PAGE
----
Pakistan faces political and economic turmoil. Not only does the country flirt with bankruptcy, but there are deep political divisions across the whole country. These political differences have seeped into Pakistan’s foreign and national security policies. The unbending policies of the previous Prime Minister Imran Khan put Pakistan in a position which not only exacerbated economic issues created by prior governments, the COVID pandemic and the war in Ukraine but also left Pakistan more isolated and purposeless – this affected Pakistan’s short-term chances of economic recovery, long-term prosperity and the ability to maintain a basic level of necessary security.
The government in Islamabad must take bold, selfless and unpopular decisions both domestically and on the foreign policy front to ensure Pakistan survives this turmoil, otherwise, their government, political parties and possibly the entire country could descend into chaos – this is a responsibility they can’t ignore. But despite economic turnaround being the obvious priority, Pakistan’s new coalition government finds itself struggling to shoulder the huge responsibility of creating necessary immediate economic and political stability.
Sadly, for a Pakistan that produces no critical goods or services, the country faces a real lack of purposefulness to outside powers out of the sphere of national security. Because of this, Pakistan still heavily relies on military diplomacy, which further increases or cements the domestic political influence of the military. When there are fewer avenues for cooperation on mutual national security issues, Islamabad often finds itself struggling to convince outside powers to support it diplomatically or financially, which is particularly problematic as Pakistan relies on international aid, investment and remittances to stay afloat. However, Pakistan’s economic situation is so dire that without immediate international support, such as via the International Monetary Fund (IMF) or loans from traditional lender Riyadh, the country would be be unable to support itself and will likely end up defaulting. This time, Pakistan also finds itself struggling to justify receiving further financial support as it has little to offer in return. Moreover, the IMF is also skeptical of Pakistan’s economic progress due to Islamabad’s economic relationship with Beijing, which includes taking loans at undisclosed high-interest rates from China.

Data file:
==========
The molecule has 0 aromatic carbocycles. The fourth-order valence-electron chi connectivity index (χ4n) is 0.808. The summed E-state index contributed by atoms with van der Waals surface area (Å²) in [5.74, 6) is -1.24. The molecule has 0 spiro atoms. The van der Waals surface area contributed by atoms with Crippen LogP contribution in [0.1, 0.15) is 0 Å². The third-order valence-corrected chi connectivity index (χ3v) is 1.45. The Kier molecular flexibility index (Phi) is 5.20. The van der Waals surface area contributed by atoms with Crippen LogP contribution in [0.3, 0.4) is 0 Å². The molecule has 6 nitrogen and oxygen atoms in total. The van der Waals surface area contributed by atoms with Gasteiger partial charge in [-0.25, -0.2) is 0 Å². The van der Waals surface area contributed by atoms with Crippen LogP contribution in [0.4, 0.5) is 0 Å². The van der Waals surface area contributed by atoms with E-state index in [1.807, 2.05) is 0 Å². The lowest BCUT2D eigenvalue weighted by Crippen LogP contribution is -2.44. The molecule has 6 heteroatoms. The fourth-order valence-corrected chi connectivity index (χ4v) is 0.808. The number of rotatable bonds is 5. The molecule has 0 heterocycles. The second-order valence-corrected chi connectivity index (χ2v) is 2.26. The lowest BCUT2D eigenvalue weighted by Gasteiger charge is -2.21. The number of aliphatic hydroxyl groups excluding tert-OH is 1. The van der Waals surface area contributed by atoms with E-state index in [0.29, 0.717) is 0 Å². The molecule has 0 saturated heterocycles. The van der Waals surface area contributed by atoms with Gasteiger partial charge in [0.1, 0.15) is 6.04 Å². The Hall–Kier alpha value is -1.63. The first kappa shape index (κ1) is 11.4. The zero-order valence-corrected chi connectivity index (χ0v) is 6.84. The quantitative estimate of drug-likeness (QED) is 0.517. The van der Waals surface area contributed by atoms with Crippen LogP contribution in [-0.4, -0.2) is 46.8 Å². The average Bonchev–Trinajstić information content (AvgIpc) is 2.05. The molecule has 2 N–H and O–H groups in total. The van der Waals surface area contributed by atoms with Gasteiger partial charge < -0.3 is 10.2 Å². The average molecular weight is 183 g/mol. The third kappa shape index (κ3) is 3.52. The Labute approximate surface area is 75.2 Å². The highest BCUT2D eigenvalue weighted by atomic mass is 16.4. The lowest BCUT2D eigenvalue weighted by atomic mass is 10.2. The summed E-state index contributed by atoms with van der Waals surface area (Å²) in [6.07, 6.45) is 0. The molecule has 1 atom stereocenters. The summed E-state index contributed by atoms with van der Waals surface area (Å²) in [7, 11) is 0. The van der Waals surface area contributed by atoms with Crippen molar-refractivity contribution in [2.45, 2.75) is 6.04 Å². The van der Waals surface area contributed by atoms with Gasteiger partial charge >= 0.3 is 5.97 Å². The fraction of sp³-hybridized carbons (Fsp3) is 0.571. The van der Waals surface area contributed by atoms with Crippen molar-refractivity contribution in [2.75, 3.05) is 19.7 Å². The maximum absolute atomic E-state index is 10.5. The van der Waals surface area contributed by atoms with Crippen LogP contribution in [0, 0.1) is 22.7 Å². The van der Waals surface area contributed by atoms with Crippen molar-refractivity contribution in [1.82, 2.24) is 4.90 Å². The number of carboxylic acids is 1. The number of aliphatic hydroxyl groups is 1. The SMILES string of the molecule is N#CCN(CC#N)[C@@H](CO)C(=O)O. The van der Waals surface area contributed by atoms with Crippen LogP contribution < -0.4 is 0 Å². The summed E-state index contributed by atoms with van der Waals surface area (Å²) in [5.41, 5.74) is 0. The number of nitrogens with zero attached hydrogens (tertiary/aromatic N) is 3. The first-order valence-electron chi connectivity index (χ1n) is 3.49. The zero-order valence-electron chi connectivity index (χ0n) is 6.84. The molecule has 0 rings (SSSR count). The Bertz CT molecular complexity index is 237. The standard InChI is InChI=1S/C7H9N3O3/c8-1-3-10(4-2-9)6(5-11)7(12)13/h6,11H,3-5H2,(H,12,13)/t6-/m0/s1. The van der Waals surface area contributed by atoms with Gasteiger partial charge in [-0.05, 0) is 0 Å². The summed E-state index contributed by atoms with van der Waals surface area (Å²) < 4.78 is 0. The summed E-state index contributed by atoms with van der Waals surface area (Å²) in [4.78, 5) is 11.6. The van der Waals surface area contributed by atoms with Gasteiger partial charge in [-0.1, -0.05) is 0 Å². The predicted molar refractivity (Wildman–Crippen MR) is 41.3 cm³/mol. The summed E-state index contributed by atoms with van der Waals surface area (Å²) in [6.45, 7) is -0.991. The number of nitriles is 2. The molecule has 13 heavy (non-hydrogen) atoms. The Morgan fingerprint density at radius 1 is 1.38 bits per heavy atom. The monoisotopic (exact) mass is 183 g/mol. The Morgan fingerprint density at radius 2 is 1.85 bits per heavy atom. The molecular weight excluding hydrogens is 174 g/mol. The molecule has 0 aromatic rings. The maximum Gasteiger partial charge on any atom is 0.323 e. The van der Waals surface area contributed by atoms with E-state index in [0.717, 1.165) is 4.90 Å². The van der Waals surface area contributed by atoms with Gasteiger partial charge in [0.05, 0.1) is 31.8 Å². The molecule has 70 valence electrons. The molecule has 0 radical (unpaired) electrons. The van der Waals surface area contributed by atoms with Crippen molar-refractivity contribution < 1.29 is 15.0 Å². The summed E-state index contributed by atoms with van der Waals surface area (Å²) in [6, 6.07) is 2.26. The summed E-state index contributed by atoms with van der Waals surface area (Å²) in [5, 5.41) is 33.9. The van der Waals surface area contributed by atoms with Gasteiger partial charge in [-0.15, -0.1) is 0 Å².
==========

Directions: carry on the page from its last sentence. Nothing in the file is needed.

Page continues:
Pakistan has previously taken 22 loans from the IMF, which is more than any other country, and yet it has failed to create domestic economic conditions and policies that favour sustainable economic growth. On Monday, Pakistan’s interior minister Rana Sanaullah said the International Monetary Fund (IMF) hadn’t yet released its $6 billion bailout, despite his government taking difficult decisions such as increasing electricity prices as requested by the IMF, which worsened the public sentiment towards a government accused by some in Pakistan of belonging to a conspiracy to enslave Pakistan to the United States, a conspiracy theory actively led and promoted by former Prime Minister Imran Khan.
On the 13th of July, the IMF reached a staff-level agreement with Pakistan on the policies to complete the combined 7th and 8th reviews of Pakistan’s Extended Fund Facility (EFF), with the ‘immediate priority’ being to stabilize the economy through strict implementation of the budget for the fiscal year 2023 and “adherence to a market-determined exchange rate”.